The Progression of The Game
The game progressed through two stages: prototyping and first draft. For the prototyping stage we, my colleague, Yasser Tamer, and I, had rough drafts of three scenarios. The main points that we got pertained to increasing the number of options that a player can take so to make the game more engaging. Also, we were basically told to “show, not tell,” so that instead of just saying that someone was angry with another one, we had to describe in detail how that “anger” manifested. We took that into consideration while preparing for the first draft and that, interestingly, garnered us positive feedback from colleagues as they said that they started relating to the visually impaired. I also learnt that scenarios that included only one mandatory option were not considered “scenarios” as the player had no real option and, thus, we omitted some of these non-scenarios.
In addition, we received feedback on how disconnected the scenarios seemed from each other. As such we adopted a certain philosophy while constructing the scenarios: continuity. We basically decided to take the player on a journey, detailing how the day of a visually impaired person looks like from the moment they wake-up, commute to university, walk around there, participating in classes, handing assignments, being ostracized and sometimes unaccommodated. This, we believed, would make the player more empathetic about visually impaired persons since it’s the same character that is going through all of those ordeals this whole day. Having presented the first draft in class, we obtained feedback on the game, with some colleagues commenting about how some prompts felt lengthy or that they “felt lost” in the middle. So, we had to reduce some of these lengthy prompts, making them concise. Some colleagues liked the visuals in the visually impaired path, especially the self-recorded video, so we added some pictures and statistics in the sighted path; this helped them stay “entertained,” as one of them said.
What you would have done differently if you had more time
If I had more time, I feel like I would have added another scenario or two to the sighted path, doing some extra research as opposed to just surveying friends and relying on my own experience. This would make the game more well-rounded overall. On another note, I would have increased the amount of self-caught visuals as we received a sheer amount of positive feedback on that cash-reader app video (almost everyone was surprised to know about its existence). I felt like we could’ve expanded on the visually impaired path, too. We could’ve covered other instances during early childhood, such as during adolescence and childhood, covering aspects like learning how to read, write, and braille, and how all that shapes their social life.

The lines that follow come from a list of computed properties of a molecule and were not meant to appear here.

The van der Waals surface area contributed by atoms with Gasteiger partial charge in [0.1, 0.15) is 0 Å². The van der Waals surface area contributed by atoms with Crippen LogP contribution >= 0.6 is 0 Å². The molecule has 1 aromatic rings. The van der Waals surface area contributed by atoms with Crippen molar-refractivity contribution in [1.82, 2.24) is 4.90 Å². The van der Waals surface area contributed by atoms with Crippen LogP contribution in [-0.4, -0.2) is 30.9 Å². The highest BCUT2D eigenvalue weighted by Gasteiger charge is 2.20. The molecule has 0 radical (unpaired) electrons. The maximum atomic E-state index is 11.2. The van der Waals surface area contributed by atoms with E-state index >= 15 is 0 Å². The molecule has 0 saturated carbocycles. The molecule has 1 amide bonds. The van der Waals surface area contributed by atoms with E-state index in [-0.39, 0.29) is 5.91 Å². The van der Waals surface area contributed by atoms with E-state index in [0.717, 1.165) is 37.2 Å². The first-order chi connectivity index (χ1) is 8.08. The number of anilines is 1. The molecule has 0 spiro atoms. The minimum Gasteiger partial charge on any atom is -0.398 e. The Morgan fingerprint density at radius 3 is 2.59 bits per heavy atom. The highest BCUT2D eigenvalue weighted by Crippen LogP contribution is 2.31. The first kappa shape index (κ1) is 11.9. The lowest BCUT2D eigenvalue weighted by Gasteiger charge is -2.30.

Firstly, I believe I became more receptive of feedback on my work, albeit it being seemingly harsh. I recall being somewhat critical and somewhat irritated by the feedback I got, during the prototyping phase. By sheer contrast, I went after each and every one of my colleagues who played the game (during first draft) as I wanted to hear something negative; the overwhelmingly positive feedback did not suffice for us as I reached the realization that feedback is there for improvement of one’s work. The bottom line is, I learnt how to not take feedback personally. In addition, it seems like visuals help audience stay attached to presentations in general, as per the feedback about images that we got from colleagues, and so I would make sure – in the future – to include graphics and reduce words in presentations. Speaking of words, our group learnt how to be concise in wording so to ensure players did not slack off from the game. We had to maintain descriptive prompts while being to-the-point to achieve that. As such, I learnt how to assess my work from the eyes of an outside, ordinary user which, in turn, had me asking questions like is that too long? Is this extra detail necessary or should I just omit that for clarity? Should I add a visual here to demonstrate what that looks like? The latter question had me install the cash-reader app, register for a two-week free trial version, shoot a video showing how that app works because I believed that the description needed a visual demonstration for clarity, engagement, and fun.
I almost forgot, you can find the link to the final draft of the game here.